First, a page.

Christine de Beer - effortless floral craftsman
Interweave a fairy light and grass glow vase
Silly step one but yes, test the fairy lights. You don't want to go through all the trouble to discover the light are not working right at the end... ask me how I know.
Stand the fishbowl vase on the fairy light wire.
Bring the wire up around the vase and secure it temporarily with painters tape to keep it from slipping off.
Twist the wire to secure in the middle of the opening of the vase.
Leaving the tip of the fairy light wire to dangle... I have plans for this bit so make sure it is long enough to have at least one light on.
Wrap the fairy light around the vase again to divide it into wedges...
Like a pumpkin... each time twisting the wire to secure it at the top.
Once you have a nicely spaced out grid...
... You are ready to design.
Design tip: If you can, try not to soak the grasses and weave them dry, or dry-ish. They can become moldy when woven tightly when wet. It is harder to weave dry and brittle grass, so if you are new to weaving try this design first with fresh grasses. Or if you prefer, soak the grass in warm water before designing to make it more pliable and set it out in the sun to dry completely before adding the flowers. Or... book readers turn to page 111 where I show you how to make brittle, dried plant material pliable (and reshape them and clean the dust off...)
For more information about my book: The Effortless Floral Craftsman
Interweave the blades of grass through the wires to cover the opening and top half of the vase.
Slipping the grasses over and under the wires with most of the pretty tip ends pointing to the opening to be incorporated in the flower display.
My favourite thing about dried grasses is the curls they naturally make... those can be left to dangle at the top to shadow the flowers to come.
Weave around the lights so that you mostly cover the wires but the lights are exposed.
Make sure to leave the top part of the vase mostly unwoven and do not weave the grasses in. The wires will support the flowers and the grass tips are then arranged over the flowers. This is also a great way to make sure you can pour the water into the vase without spoiling the grasses. I have a bit more information about using both dried and fresh floral material in one design in our email this week. And I would love to hear what you think. You are welcome to reply to the email. Or say hi... I would love to hear what is happing in your floral world. If you are not yet receiving an email from me on Wednesday mornings (Vancouver time) you can sign up below this post. It's a great way for us to connect.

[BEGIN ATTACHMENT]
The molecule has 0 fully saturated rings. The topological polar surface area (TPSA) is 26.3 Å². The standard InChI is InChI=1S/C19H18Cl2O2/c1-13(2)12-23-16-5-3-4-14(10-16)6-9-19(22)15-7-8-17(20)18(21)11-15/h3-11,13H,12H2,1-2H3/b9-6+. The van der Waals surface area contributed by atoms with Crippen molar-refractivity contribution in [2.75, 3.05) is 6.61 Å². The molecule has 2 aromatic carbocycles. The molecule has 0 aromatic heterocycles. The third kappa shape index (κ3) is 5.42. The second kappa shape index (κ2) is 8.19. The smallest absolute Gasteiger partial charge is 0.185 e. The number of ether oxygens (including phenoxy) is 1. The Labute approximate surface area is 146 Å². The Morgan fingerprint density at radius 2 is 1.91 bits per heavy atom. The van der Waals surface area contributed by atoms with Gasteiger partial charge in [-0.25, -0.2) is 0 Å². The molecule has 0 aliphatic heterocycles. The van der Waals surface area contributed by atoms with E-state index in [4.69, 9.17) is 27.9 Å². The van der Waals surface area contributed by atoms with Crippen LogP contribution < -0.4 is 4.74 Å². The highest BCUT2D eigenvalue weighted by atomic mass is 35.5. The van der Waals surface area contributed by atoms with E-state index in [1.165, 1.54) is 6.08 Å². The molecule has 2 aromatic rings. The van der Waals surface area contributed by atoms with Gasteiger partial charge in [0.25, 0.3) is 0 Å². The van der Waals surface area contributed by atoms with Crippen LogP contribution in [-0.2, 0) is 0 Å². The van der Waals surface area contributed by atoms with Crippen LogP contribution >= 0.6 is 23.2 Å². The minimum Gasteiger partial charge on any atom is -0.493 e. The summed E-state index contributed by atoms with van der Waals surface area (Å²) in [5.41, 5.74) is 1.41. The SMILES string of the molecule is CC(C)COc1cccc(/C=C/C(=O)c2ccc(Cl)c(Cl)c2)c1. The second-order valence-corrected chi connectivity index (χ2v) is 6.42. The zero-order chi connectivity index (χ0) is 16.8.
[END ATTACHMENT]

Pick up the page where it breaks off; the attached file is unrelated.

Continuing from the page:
Pour water into the vase through a gap in the grass.
Slip some chrysanthemums stems into the water with the flower heads resting on the wire grid.
Allow the dried grasses to curl over the flowers.
... see that dangling bit of wire? Time for it to shine!
Wrap the wire around a pretty twig and roll it so that the wire suspends the twig just above the flowers so that it hovers slightly above the design.
This adds to the light and airy feel of the design.
Glue in a few curled and rust coloured autumn leaves to look like they are softly settling on the grass below. I picked mine up below the cherry blossom trees.
And finish the design by placing a few dew drop crystals on the tips of the elegantly curled autumn leaves to draw your attention to them.
For this tutorial I focus on a simple weave pattern that does not require you to soften or prepare the leaves to be more durable or flexible. This is the starting point in...
My block design is shaped around a Styrofoam block. It is bulky but lightweight and a great way to reuse packaging.
Take your time to weave a pointy hat from what you find in nature.
so many techniques rolled into one rather pretty tulip nest. Perfect to celebrate new beginnings: Spring and my book birthday... and my online workshop!
It's sometimes difficult to place a tiny crystal or bead exactly where you want it.
Keep all the fresh flower material hydrated in water by weaving the stems from one side of the vase to the other.
Weave a canopy or parachute shaped armature in a way that you can place the stems in two vases to keep it hydrated.
Mixing permanent and fresh design ingredients to celebrate just how clever the glow of Autumn is.
Luxuriously filled design... filled with flowers... filled with grass. But most fun, for us as designers filled with hidden techniques
A creative way to keep foliage hydrated for a cool, water filled summer design.
This week I am so excited to share my article and design that was published in the recent issue of the Floral Art Society of New Zealand's Academy Magazine for NZ qualified...
Weave a sphere from grass to catch a precious and exquisite and perfect glistening early autumn dew drop
A design so fine you can easily miss it... if it were not for the interwoven pebbles catching your eye.